Customer: replied 4 years ago.

not sure if my last email reached you?he was assesed by a consultant phsyciatrist,he said that he thought Bryces probs were to to with the hard wiring of his brain,but showed symptons of ADHD also. In the last week he was caught stealing at school and climbing on the sinks to get out of the window.At home last week he ran straight accross a road,tried to climb up the chimney and says he can fly.His impulses are so quick and there seems to be no triggers for these.I have to pay to see a phsciatrist as i have been trying for 4 years to get him assessed but have been told no over and over.I have always known things are not quitebe as they should be.He also head bangs at night although i have managed to get to do this just on the matress now.Was on the floor at one point.I worry about some of the things he says.He talks about hurting people and his brother a lot.He certainly worries me

Hi I hadn't gotten word of the response and all of what you describe would worry me as well. Did the psychiatrist suggest medication for Bryce? He was a child psychiatrist that you saw correct? Not a psychologist (PhD not MD). I am assuming that you have tried to have him assessed via your GP referring out correct? Do you have any behavioral developmental pediatricians around they would be in a teaching hospital area most likely. The head banging is actually common and not really a specific sign of anything in particular kind of a self stimulating or calming behavior. At 6 I would also worry about what he is saying as it seems that he may be acting on what he thinks (hopefully he hasn't tried to fly!) but it does seem that he is lacking the common sense that normally stops us from acting on our impulses. Is there mental health illness in your families? The problem with medicating for ADHD when there is actually something more going on (like for example only! the start of a bipolar disorder) behavior could be pushed in one way or another by the medicine for example towards mania the high points in bipolar when they feel they can do anything like fly...which could be dangerous. I don't quite understand a physician telling you that there is something wrong with the "hard wiring" of his brain though at least not in 2013. Child psychology has advanced by leaps and bounds and many things can be given a bonafide diagnosis or at least a ballpark that can give us goals for treatment.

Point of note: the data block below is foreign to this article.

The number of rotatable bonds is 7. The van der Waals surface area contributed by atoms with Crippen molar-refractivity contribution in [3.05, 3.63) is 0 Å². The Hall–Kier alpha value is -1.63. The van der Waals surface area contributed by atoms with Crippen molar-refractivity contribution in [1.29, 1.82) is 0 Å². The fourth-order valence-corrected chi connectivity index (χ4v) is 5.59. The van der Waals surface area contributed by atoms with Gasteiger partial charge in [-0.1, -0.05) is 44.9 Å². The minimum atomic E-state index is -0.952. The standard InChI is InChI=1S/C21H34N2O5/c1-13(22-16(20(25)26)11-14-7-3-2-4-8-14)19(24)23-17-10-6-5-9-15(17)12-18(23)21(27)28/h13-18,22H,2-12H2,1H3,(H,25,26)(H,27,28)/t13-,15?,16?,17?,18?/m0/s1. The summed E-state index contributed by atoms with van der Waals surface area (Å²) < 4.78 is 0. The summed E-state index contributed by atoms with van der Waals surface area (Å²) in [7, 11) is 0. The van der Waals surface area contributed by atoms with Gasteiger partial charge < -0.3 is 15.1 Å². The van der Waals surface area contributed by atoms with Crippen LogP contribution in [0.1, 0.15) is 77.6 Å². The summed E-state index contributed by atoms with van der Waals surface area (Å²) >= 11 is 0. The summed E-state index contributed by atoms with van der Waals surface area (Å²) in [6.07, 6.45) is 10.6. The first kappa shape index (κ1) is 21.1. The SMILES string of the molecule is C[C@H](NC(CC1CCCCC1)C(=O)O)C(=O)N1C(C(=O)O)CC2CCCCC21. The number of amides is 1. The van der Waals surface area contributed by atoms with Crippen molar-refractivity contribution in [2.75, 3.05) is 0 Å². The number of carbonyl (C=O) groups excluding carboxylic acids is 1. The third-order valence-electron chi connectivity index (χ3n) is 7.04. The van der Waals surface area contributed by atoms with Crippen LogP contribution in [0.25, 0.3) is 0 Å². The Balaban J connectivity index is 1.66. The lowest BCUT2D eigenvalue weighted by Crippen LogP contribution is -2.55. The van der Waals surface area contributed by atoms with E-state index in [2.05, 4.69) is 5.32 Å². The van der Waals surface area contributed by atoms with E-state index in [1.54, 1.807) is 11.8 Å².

Customer: replied 4 years ago.